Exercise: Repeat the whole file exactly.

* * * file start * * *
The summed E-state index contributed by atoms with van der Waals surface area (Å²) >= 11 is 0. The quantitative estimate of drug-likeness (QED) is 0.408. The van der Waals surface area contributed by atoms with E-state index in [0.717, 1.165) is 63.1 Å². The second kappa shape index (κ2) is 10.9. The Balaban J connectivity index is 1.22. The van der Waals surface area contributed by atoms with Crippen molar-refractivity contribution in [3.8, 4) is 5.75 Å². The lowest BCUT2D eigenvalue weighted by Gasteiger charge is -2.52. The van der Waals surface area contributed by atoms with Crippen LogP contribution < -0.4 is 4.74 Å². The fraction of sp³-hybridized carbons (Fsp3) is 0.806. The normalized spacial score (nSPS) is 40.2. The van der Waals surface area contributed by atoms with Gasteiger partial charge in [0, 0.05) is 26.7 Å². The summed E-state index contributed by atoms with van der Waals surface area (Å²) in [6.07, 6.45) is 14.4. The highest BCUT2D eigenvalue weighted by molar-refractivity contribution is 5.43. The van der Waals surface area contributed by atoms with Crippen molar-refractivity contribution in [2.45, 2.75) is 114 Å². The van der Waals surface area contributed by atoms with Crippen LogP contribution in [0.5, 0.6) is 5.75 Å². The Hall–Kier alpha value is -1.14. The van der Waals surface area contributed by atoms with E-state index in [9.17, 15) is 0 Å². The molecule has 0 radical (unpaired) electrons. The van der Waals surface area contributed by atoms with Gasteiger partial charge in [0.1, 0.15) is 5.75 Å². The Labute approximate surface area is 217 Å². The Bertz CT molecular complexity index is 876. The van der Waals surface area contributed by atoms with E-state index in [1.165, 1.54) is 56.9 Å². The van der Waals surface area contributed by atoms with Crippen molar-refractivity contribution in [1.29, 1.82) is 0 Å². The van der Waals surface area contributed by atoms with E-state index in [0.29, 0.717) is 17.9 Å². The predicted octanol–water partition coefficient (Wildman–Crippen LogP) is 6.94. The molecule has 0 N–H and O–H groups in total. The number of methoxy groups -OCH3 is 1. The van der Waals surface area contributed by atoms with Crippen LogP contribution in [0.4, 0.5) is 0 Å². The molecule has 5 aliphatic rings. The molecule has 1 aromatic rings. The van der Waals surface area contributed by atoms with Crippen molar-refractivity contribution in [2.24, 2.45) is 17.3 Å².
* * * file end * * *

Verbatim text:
The summed E-state index contributed by atoms with van der Waals surface area (Å²) >= 11 is 0. The quantitative estimate of drug-likeness (QED) is 0.408. The van der Waals surface area contributed by atoms with E-state index in [0.717, 1.165) is 63.1 Å². The second kappa shape index (κ2) is 10.9. The Balaban J connectivity index is 1.22. The van der Waals surface area contributed by atoms with Crippen molar-refractivity contribution in [3.8, 4) is 5.75 Å². The lowest BCUT2D eigenvalue weighted by Gasteiger charge is -2.52. The van der Waals surface area contributed by atoms with Crippen LogP contribution < -0.4 is 4.74 Å². The fraction of sp³-hybridized carbons (Fsp3) is 0.806. The normalized spacial score (nSPS) is 40.2. The van der Waals surface area contributed by atoms with Gasteiger partial charge in [0, 0.05) is 26.7 Å². The summed E-state index contributed by atoms with van der Waals surface area (Å²) in [6.07, 6.45) is 14.4. The highest BCUT2D eigenvalue weighted by molar-refractivity contribution is 5.43. The van der Waals surface area contributed by atoms with Crippen molar-refractivity contribution in [2.45, 2.75) is 114 Å². The van der Waals surface area contributed by atoms with Crippen LogP contribution in [0.5, 0.6) is 5.75 Å². The Hall–Kier alpha value is -1.14. The van der Waals surface area contributed by atoms with E-state index in [9.17, 15) is 0 Å². The molecule has 0 radical (unpaired) electrons. The van der Waals surface area contributed by atoms with Gasteiger partial charge in [0.1, 0.15) is 5.75 Å². The Labute approximate surface area is 217 Å². The Bertz CT molecular complexity index is 876. The van der Waals surface area contributed by atoms with E-state index in [1.165, 1.54) is 56.9 Å². The van der Waals surface area contributed by atoms with Crippen molar-refractivity contribution in [1.29, 1.82) is 0 Å². The van der Waals surface area contributed by atoms with E-state index in [0.29, 0.717) is 17.9 Å². The predicted octanol–water partition coefficient (Wildman–Crippen LogP) is 6.94. The molecule has 0 N–H and O–H groups in total. The number of methoxy groups -OCH3 is 1. The van der Waals surface area contributed by atoms with Crippen LogP contribution in [0.4, 0.5) is 0 Å². The molecule has 5 aliphatic rings. The molecule has 1 aromatic rings. The van der Waals surface area contributed by atoms with Crippen molar-refractivity contribution in [2.24, 2.45) is 17.3 Å².